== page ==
Now, that was a lot of information to load on you at once, and I promise it was for good reason. I needed to paint a clear picture of Google’s Android compared to iOS—that apples to apples thing we talked about earlier.

So, Who Causes “Fragmentation?”

If Google releases updates in such a timely fashion, why are so many recent phones running old versions of Android? Samsung, LG, Huawei, HTC, Motorola, and other manufacturers are the ones to blame for fragmentation, and they should be the ones held accountable.
Basically, when Google finishes a new version of Android, it get shipped off to chip manufacturers (Qualcomm, Samsung, etc.) so they can build drivers. From there, it goes to the OEMs (Samsung, HTC, LG, etc.) so they can add all of bells/whistles/fluff into the OS. Lastly, it has to hit carriers so they can approve the update. While many users like to blame carriers for update issues, that’s not where most of the hangup is—it starts with the manufacturers.
Because of Android’s open source nature, each manufacturer is allowed to download the source code and add its own features, skins, apps, and more. As a result, it takes most manufacturers much longer to build Android updates for its devices than it does Google. The reason it takes longer is twofold:
  • Most manufacturers have a lot of code that has to be added to Android to bring in all these new features, and
  • Each manufacturer has multiple devices to develop for.
When it comes to the latter, economics comes into play here: deciding which devices to continually support and how big of a team to dedicate to such a task takes planning. And it takes planning because it costs money. If a phone didn’t sell as well as expected, its support isn’t going to be that great, because there just isn’t as much justifiable money to dedicate.
For example, at some point, Samsung has to decide what sort of lifespan the S7 deserves to have—all while it was planning the S8, as well as continuing to develop for the older platforms like the S6. It’s a juggling act, and it takes a lot of time and planning.
But here’s the thing: Apple and Google have to do the same thing. And at this point, both have done an exemplary job of providing updates to several devices at the same time. The other Android manufacturers should take note—and this is the primary reason the whole fragmentation talk came to be in the first place. Apple simply makes most Android Manufacturers look bad.
To put that a little more clearly, there is no reason a giant like Samsung can’t do the same thing. If Apple and Google can both do it, there’s no reason Samsung can’t. In fact, Google allows its partners—companies like Samsung—early access to Android’s base code so they can actually start developing updates for the various line of phones months before this software is available to the public on Nexus or Pixel phones.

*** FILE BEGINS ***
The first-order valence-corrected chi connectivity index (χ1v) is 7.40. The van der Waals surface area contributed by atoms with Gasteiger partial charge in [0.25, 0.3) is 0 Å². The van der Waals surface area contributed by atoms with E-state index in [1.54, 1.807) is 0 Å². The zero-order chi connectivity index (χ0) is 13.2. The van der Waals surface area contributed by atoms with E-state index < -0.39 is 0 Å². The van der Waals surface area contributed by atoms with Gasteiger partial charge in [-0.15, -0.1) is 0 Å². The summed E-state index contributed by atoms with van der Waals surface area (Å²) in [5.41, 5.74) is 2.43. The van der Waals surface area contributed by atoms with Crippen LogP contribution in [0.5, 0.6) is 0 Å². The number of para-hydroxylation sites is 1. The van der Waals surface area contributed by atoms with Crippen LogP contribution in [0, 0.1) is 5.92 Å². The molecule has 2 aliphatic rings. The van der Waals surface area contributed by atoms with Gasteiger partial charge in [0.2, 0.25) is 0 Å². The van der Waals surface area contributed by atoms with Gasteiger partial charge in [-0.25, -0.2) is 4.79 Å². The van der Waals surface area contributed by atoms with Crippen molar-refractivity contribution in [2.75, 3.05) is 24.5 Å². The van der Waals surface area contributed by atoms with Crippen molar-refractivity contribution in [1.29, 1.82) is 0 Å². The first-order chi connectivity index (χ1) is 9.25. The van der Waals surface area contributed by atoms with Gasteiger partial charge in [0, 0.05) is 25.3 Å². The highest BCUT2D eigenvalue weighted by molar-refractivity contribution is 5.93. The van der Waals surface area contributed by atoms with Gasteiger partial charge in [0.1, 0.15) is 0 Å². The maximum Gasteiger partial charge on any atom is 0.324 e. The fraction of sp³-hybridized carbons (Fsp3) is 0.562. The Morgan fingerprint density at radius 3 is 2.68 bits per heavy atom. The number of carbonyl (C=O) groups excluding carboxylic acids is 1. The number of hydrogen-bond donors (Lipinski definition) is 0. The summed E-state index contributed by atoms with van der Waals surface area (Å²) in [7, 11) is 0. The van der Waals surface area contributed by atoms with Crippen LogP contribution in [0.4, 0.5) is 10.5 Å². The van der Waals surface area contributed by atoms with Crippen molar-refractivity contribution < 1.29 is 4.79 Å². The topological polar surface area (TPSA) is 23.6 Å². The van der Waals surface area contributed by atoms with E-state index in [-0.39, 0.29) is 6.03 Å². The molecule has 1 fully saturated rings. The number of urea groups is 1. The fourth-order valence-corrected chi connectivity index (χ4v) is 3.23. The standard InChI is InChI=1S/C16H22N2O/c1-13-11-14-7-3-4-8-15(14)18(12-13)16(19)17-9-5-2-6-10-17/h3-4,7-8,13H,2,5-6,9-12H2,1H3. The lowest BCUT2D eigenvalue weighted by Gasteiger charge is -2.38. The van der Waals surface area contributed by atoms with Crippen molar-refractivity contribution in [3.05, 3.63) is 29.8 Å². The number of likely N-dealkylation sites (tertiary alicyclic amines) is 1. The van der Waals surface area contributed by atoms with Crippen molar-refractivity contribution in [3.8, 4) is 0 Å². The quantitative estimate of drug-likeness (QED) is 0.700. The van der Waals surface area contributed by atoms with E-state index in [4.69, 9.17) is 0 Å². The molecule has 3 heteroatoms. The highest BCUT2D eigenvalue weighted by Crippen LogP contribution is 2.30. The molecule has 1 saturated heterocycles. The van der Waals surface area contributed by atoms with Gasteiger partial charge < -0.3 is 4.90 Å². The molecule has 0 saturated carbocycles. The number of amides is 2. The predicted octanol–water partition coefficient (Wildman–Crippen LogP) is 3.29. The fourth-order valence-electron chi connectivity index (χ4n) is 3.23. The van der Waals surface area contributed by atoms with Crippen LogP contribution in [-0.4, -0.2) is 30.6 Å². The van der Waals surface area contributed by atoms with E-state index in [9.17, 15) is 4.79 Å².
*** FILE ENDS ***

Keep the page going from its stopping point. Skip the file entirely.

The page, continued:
To take things a step further, Google recently announced “Project Treble“—a new effort to streamline the update process at the chip maker level. While it’s nice to see Google taking steps towards faster updates, this new program won’t really have much bearing on the manufacturers or the carriers—it only streamlines updates for the first step that we talked about earlier. Ars Technica actually has an excellent write-up on Treble, what it means, and why it only addresses a third of Android’s update woes.
But yeah, there are no excuses. Android itself isn’t fragmented—Samsung is fragmented. HTC is fragmented. LG is fragmented. Motorola is fragmented. But if you’re going to compare it to iOS, at least compare it fairly—Google’s “iPhones” get updates regularly and for a long time.
Android manufacturers are just lazy and don’t take it seriously enough that you purchased their device. If you work for your money, and I’m going to assume you do, and you choose to spend that money on a certain manufacturer’s smartphone, then they owe it to you to provide timely and consistent updates. Period.
But, at the same time, if you’re still complaining about how your Samsung phone isn’t on the latest version of Android, you should have known better. Fool me once, shame on you; fool me for seven years…I should have bought a Pixel. Vote with your wallet. And for the love of all that is holy, stop pretending like Android is inherently inferior to iOS because of fragmentation.

When it comes down to it, Android in its purest form is just like iOS. Much like iPhone users can choose the iPhone or iPhone Plus, Android users only have two real choices to avoid update issues: Pixel or Pixel XL. As much as Android users love choice, I really see this as somewhat of an illusion—the only choice you really have is whether or not to support the manufacturers that don’t support you.